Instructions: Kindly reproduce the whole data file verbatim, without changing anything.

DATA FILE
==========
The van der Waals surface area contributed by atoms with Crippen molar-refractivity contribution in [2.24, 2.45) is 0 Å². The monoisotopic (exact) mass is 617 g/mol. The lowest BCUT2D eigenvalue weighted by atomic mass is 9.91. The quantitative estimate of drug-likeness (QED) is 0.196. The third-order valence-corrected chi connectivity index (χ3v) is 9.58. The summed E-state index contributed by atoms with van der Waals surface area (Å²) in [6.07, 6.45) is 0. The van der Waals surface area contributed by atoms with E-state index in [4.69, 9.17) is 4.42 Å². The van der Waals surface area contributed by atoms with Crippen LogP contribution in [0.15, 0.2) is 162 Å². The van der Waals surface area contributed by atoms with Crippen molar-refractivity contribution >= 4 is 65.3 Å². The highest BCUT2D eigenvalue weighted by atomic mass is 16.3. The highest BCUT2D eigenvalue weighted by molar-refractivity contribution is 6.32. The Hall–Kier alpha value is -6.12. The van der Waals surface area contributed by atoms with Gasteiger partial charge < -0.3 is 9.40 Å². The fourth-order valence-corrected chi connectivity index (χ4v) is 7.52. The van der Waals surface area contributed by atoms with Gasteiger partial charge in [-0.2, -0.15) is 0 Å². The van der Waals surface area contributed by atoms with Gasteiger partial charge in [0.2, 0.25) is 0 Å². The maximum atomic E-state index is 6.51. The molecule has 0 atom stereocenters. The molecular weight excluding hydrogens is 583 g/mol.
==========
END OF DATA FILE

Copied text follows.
The van der Waals surface area contributed by atoms with Crippen molar-refractivity contribution in [2.24, 2.45) is 0 Å². The monoisotopic (exact) mass is 617 g/mol. The lowest BCUT2D eigenvalue weighted by atomic mass is 9.91. The quantitative estimate of drug-likeness (QED) is 0.196. The third-order valence-corrected chi connectivity index (χ3v) is 9.58. The summed E-state index contributed by atoms with van der Waals surface area (Å²) in [6.07, 6.45) is 0. The van der Waals surface area contributed by atoms with E-state index in [4.69, 9.17) is 4.42 Å². The van der Waals surface area contributed by atoms with Crippen LogP contribution in [0.15, 0.2) is 162 Å². The van der Waals surface area contributed by atoms with Crippen molar-refractivity contribution >= 4 is 65.3 Å². The highest BCUT2D eigenvalue weighted by atomic mass is 16.3. The highest BCUT2D eigenvalue weighted by molar-refractivity contribution is 6.32. The Hall–Kier alpha value is -6.12. The van der Waals surface area contributed by atoms with Gasteiger partial charge < -0.3 is 9.40 Å². The fourth-order valence-corrected chi connectivity index (χ4v) is 7.52. The van der Waals surface area contributed by atoms with Gasteiger partial charge in [-0.2, -0.15) is 0 Å². The van der Waals surface area contributed by atoms with Gasteiger partial charge in [0.2, 0.25) is 0 Å². The maximum atomic E-state index is 6.51. The molecule has 0 atom stereocenters. The molecular weight excluding hydrogens is 583 g/mol.